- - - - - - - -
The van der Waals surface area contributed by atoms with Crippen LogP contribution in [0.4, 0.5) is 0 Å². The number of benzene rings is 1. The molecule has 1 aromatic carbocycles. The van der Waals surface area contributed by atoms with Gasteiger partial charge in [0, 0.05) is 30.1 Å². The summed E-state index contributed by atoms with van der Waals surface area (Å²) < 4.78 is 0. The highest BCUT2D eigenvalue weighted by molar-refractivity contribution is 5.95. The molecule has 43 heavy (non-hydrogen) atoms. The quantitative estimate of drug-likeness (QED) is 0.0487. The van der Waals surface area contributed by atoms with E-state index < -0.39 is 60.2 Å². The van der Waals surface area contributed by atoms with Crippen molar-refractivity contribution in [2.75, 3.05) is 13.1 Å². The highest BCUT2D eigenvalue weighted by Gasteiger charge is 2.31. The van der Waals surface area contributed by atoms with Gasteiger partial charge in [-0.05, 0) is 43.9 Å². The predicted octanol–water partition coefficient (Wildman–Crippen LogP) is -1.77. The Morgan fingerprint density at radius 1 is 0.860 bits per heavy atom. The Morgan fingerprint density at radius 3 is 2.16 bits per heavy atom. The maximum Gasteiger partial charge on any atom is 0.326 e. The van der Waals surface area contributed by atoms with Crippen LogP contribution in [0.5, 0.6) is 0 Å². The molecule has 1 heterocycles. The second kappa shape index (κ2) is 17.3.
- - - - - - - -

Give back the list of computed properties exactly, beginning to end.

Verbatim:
The van der Waals surface area contributed by atoms with Crippen LogP contribution in [0.4, 0.5) is 0 Å². The number of benzene rings is 1. The molecule has 1 aromatic carbocycles. The van der Waals surface area contributed by atoms with Gasteiger partial charge in [0, 0.05) is 30.1 Å². The summed E-state index contributed by atoms with van der Waals surface area (Å²) < 4.78 is 0. The highest BCUT2D eigenvalue weighted by molar-refractivity contribution is 5.95. The molecule has 43 heavy (non-hydrogen) atoms. The quantitative estimate of drug-likeness (QED) is 0.0487. The van der Waals surface area contributed by atoms with E-state index < -0.39 is 60.2 Å². The van der Waals surface area contributed by atoms with Crippen molar-refractivity contribution in [2.75, 3.05) is 13.1 Å². The highest BCUT2D eigenvalue weighted by Gasteiger charge is 2.31. The van der Waals surface area contributed by atoms with Gasteiger partial charge in [-0.05, 0) is 43.9 Å². The predicted octanol–water partition coefficient (Wildman–Crippen LogP) is -1.77. The Morgan fingerprint density at radius 1 is 0.860 bits per heavy atom. The Morgan fingerprint density at radius 3 is 2.16 bits per heavy atom. The maximum Gasteiger partial charge on any atom is 0.326 e. The van der Waals surface area contributed by atoms with Crippen LogP contribution in [0.5, 0.6) is 0 Å². The molecule has 1 heterocycles. The second kappa shape index (κ2) is 17.3.